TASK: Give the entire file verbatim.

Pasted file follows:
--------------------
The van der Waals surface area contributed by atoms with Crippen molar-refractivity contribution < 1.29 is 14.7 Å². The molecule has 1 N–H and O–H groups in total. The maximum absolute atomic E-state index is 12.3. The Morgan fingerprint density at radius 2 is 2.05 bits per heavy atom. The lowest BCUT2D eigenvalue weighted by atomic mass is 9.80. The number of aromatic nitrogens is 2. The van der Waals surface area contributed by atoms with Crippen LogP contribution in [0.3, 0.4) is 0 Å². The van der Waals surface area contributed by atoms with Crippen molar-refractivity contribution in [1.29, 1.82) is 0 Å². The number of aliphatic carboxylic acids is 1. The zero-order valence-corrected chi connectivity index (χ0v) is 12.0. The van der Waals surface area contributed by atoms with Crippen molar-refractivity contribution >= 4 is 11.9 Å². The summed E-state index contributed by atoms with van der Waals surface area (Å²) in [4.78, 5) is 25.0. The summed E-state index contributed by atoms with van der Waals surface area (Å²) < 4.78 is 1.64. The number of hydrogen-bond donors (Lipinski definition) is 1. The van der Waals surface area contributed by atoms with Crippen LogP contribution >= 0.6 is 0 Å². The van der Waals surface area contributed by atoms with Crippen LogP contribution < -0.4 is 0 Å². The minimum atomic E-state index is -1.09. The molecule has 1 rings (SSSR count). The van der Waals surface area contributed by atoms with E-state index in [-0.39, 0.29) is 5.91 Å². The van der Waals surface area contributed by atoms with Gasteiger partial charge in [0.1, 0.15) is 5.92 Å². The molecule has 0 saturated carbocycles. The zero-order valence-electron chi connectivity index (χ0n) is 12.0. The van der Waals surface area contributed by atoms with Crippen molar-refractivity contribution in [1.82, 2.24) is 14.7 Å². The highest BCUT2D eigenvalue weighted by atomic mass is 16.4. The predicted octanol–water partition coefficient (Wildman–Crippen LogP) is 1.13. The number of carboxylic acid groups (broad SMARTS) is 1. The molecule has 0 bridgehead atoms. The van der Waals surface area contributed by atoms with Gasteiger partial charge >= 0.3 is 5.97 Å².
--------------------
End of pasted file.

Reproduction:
The van der Waals surface area contributed by atoms with Crippen molar-refractivity contribution < 1.29 is 14.7 Å². The molecule has 1 N–H and O–H groups in total. The maximum absolute atomic E-state index is 12.3. The Morgan fingerprint density at radius 2 is 2.05 bits per heavy atom. The lowest BCUT2D eigenvalue weighted by atomic mass is 9.80. The number of aromatic nitrogens is 2. The van der Waals surface area contributed by atoms with Crippen LogP contribution in [0.3, 0.4) is 0 Å². The van der Waals surface area contributed by atoms with Crippen molar-refractivity contribution in [1.29, 1.82) is 0 Å². The number of aliphatic carboxylic acids is 1. The zero-order valence-corrected chi connectivity index (χ0v) is 12.0. The van der Waals surface area contributed by atoms with Crippen molar-refractivity contribution >= 4 is 11.9 Å². The summed E-state index contributed by atoms with van der Waals surface area (Å²) in [4.78, 5) is 25.0. The summed E-state index contributed by atoms with van der Waals surface area (Å²) < 4.78 is 1.64. The number of hydrogen-bond donors (Lipinski definition) is 1. The van der Waals surface area contributed by atoms with Crippen LogP contribution >= 0.6 is 0 Å². The van der Waals surface area contributed by atoms with Crippen LogP contribution < -0.4 is 0 Å². The minimum atomic E-state index is -1.09. The molecule has 1 rings (SSSR count). The van der Waals surface area contributed by atoms with E-state index in [-0.39, 0.29) is 5.91 Å². The van der Waals surface area contributed by atoms with Gasteiger partial charge in [0.1, 0.15) is 5.92 Å². The molecule has 0 saturated carbocycles. The zero-order valence-electron chi connectivity index (χ0n) is 12.0. The van der Waals surface area contributed by atoms with Crippen molar-refractivity contribution in [1.82, 2.24) is 14.7 Å². The highest BCUT2D eigenvalue weighted by atomic mass is 16.4. The predicted octanol–water partition coefficient (Wildman–Crippen LogP) is 1.13. The number of carboxylic acid groups (broad SMARTS) is 1. The molecule has 0 bridgehead atoms. The van der Waals surface area contributed by atoms with Gasteiger partial charge >= 0.3 is 5.97 Å².